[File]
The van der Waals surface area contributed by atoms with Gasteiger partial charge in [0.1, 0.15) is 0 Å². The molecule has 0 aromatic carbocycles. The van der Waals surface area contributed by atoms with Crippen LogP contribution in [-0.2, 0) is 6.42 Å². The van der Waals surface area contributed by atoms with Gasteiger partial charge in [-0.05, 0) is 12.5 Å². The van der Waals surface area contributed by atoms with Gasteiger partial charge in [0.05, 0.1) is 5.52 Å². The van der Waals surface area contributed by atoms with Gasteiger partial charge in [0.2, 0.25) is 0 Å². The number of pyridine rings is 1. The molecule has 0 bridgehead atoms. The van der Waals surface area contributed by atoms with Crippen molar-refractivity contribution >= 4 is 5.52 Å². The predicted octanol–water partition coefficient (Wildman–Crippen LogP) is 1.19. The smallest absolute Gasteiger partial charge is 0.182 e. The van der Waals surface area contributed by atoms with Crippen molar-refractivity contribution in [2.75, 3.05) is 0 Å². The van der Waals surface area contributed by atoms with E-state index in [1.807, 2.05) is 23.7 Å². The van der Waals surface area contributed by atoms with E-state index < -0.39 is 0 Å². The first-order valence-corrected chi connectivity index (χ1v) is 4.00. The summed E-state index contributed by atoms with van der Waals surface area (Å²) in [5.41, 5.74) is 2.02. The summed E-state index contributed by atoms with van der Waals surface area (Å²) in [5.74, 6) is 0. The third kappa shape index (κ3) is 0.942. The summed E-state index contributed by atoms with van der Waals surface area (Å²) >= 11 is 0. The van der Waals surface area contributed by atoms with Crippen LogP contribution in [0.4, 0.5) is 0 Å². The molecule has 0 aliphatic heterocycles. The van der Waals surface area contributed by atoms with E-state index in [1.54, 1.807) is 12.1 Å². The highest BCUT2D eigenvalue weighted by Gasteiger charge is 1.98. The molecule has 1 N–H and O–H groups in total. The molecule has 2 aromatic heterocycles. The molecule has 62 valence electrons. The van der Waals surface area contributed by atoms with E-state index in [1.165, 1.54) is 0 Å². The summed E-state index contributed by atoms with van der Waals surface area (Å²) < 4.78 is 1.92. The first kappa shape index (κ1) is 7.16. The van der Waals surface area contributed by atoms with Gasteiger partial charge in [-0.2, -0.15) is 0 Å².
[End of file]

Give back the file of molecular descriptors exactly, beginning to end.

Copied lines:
The van der Waals surface area contributed by atoms with Gasteiger partial charge in [0.1, 0.15) is 0 Å². The molecule has 0 aromatic carbocycles. The van der Waals surface area contributed by atoms with Crippen LogP contribution in [-0.2, 0) is 6.42 Å². The van der Waals surface area contributed by atoms with Gasteiger partial charge in [-0.05, 0) is 12.5 Å². The van der Waals surface area contributed by atoms with Gasteiger partial charge in [0.05, 0.1) is 5.52 Å². The van der Waals surface area contributed by atoms with Gasteiger partial charge in [0.2, 0.25) is 0 Å². The number of pyridine rings is 1. The molecule has 0 bridgehead atoms. The van der Waals surface area contributed by atoms with Crippen molar-refractivity contribution >= 4 is 5.52 Å². The predicted octanol–water partition coefficient (Wildman–Crippen LogP) is 1.19. The smallest absolute Gasteiger partial charge is 0.182 e. The van der Waals surface area contributed by atoms with Crippen molar-refractivity contribution in [2.75, 3.05) is 0 Å². The van der Waals surface area contributed by atoms with E-state index in [1.807, 2.05) is 23.7 Å². The van der Waals surface area contributed by atoms with E-state index < -0.39 is 0 Å². The first-order valence-corrected chi connectivity index (χ1v) is 4.00. The summed E-state index contributed by atoms with van der Waals surface area (Å²) in [5.41, 5.74) is 2.02. The summed E-state index contributed by atoms with van der Waals surface area (Å²) in [5.74, 6) is 0. The third kappa shape index (κ3) is 0.942. The summed E-state index contributed by atoms with van der Waals surface area (Å²) >= 11 is 0. The van der Waals surface area contributed by atoms with Crippen LogP contribution in [0.4, 0.5) is 0 Å². The molecule has 0 aliphatic heterocycles. The van der Waals surface area contributed by atoms with E-state index in [1.54, 1.807) is 12.1 Å². The highest BCUT2D eigenvalue weighted by Gasteiger charge is 1.98. The molecule has 1 N–H and O–H groups in total. The molecule has 2 aromatic heterocycles. The molecule has 62 valence electrons. The van der Waals surface area contributed by atoms with E-state index in [1.165, 1.54) is 0 Å². The summed E-state index contributed by atoms with van der Waals surface area (Å²) < 4.78 is 1.92. The first kappa shape index (κ1) is 7.16. The van der Waals surface area contributed by atoms with Gasteiger partial charge in [-0.2, -0.15) is 0 Å².